PayPal launches a new crowdsourced fundraising platform, the Generosity Network – TechCrunch

PayPal launches a new crowdsourced fundraising platform, the Generosity Network – TechCrunch

PayPal is expanding its fundraising efforts with today’s launch of the Generosity Network. Unlike the PayPal Giving Fund, which helps people support charities through online donations, the new Generosity Network lets people raise money for themselves, other individuals in need, or organizations like a small business or a charity. This puts the network more directly in competition with other crowdsourced fundraising platforms, like GoFundMe or Facebook Fundraisers, for example.

At launch, the Generosity Network will be open to PayPal customers in the U.S. only and will allow them to create fundraising campaigns of up to $20,000 over a 30-day period.

The company says it was motivated to create the new service after seeing the growth in the peer-to-peer fundraising market following the coronavirus outbreak. It also noted the pandemic has made it difficult for traditional charitable organizations to raise as they had before. More than half of charities in the U.S. now expect to raise less money than in 2019 as a result of the economic hardships driven by the pandemic, PayPal said, citing a survey (PDF) by the Association of Fundraising Professionals.

In addition, over 65 million Americans filed for unemployment at some point over the course of the pandemic, PayPal says, which often led to them turning to family, friends and their community for extra support.

This isn’t the first product PayPal has developed that focused on social fundraisers. A few years ago, it launched Money Pools, which would let friends and family donate towards a shared expense — like a surprise party, group gift, travel fund, and more. The Generosity Network is an expansion on that earlier effort.

The new Generosity Network fundraisers can be created directly from PayPal’s website and donations are deposited directly into the organizer’s account for them to distribute as needed. The campaigns are also more broadly shared on the Generosity Network platform, which allows them to reach millions of more people than the organizer may have been able to reach through their own posts and shares across social media and the web.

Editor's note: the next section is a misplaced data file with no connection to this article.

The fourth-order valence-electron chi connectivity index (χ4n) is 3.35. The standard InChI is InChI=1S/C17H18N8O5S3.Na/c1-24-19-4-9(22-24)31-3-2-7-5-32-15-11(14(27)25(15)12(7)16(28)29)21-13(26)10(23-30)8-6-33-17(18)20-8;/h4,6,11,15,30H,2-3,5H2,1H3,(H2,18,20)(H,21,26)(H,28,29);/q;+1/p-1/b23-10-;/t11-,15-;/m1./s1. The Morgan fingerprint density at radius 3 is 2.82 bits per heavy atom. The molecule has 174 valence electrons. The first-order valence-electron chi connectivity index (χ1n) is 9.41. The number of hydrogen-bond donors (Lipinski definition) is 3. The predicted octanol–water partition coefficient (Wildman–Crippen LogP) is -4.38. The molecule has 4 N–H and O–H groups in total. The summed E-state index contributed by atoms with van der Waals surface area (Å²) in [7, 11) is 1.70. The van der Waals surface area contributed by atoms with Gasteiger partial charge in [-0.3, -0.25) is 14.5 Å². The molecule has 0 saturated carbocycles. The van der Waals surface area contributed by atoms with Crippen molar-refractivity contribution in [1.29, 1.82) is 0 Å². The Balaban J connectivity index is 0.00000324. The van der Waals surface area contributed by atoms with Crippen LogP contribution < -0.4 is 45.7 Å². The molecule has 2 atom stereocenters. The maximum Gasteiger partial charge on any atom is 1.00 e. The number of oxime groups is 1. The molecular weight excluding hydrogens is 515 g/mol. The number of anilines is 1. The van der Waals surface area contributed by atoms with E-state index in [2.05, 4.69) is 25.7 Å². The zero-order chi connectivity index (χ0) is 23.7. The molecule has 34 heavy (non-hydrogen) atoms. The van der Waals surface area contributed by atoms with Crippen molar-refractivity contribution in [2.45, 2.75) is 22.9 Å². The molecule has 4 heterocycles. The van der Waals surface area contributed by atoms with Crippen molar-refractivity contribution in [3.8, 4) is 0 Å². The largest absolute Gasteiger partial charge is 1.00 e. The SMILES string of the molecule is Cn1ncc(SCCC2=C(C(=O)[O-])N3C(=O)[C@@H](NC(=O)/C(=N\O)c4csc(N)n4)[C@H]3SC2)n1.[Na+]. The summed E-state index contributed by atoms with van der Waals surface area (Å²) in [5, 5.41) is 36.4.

Already, PayPal users are raising funds for disaster relief, funeral expenses, medical expenses, community efforts, and other organizations.

Like other fundraising platforms, PayPal’s Generosity Network will include fees. But, at launch, the website says it’s waiving those fees for donations made through credit and debit cards for a limited time. Cross-border fees and currency conversions fees will still apply, however.

For comparison, Facebook doesn’t charge fees for donations to charitable organizations, but does for personal fundraisers. (In the U.S., it’s 2.60% + $0.30). GoFundMe’s U.S. transaction fees are $2.9% + $0.30.

We’ve asked PayPal to disclose its fees schedule for the new platform, but the company said it can’t provide details until early 2021.

The website offers no information about fees, in fact — its FAQ even links to the Money Pools FAQ, which seems to imply this Generosity Network is not yet a fully-fleshed out product. In addition, customers who navigate to the Money Pools platform in the PayPal app and on web are now given the option to create a Generosity Network campaign instead.

PayPal is likely hoping to acquire users during the increased fundraising that generally occurs over the holiday season, and believes that a platform that waives fees will give it an edge against the established competition.

The company does not appear to be involving itself heavily in the vetting process. Instead, it said that in addition to its Acceptable Use Policy, it has also introduced Generosity Network Campaign Content Standards, which are found in the Generosity Network Terms. However, these are guidelines about what customers must agree to in order to use the services, including agreeing to send PayPal information or documentation, if asked. They don’t detail proactive vetting procedures.

“From collecting money for grocery deliveries to high-risk populations to fundraising campaigns in support of teachers and frontline workers, we’ve seen an outpouring of generosity from the PayPal community using our platform to help one another during this unprecedented year,” said PayPal VP of Giving, Oktay Dogramaci, in a statement. “The Generosity Network was designed to provide an accessible, easy and secure way for our customers to raise money on behalf of causes, and connect them with millions of PayPal customers who can offer their support this holiday season and beyond,” he said.

 

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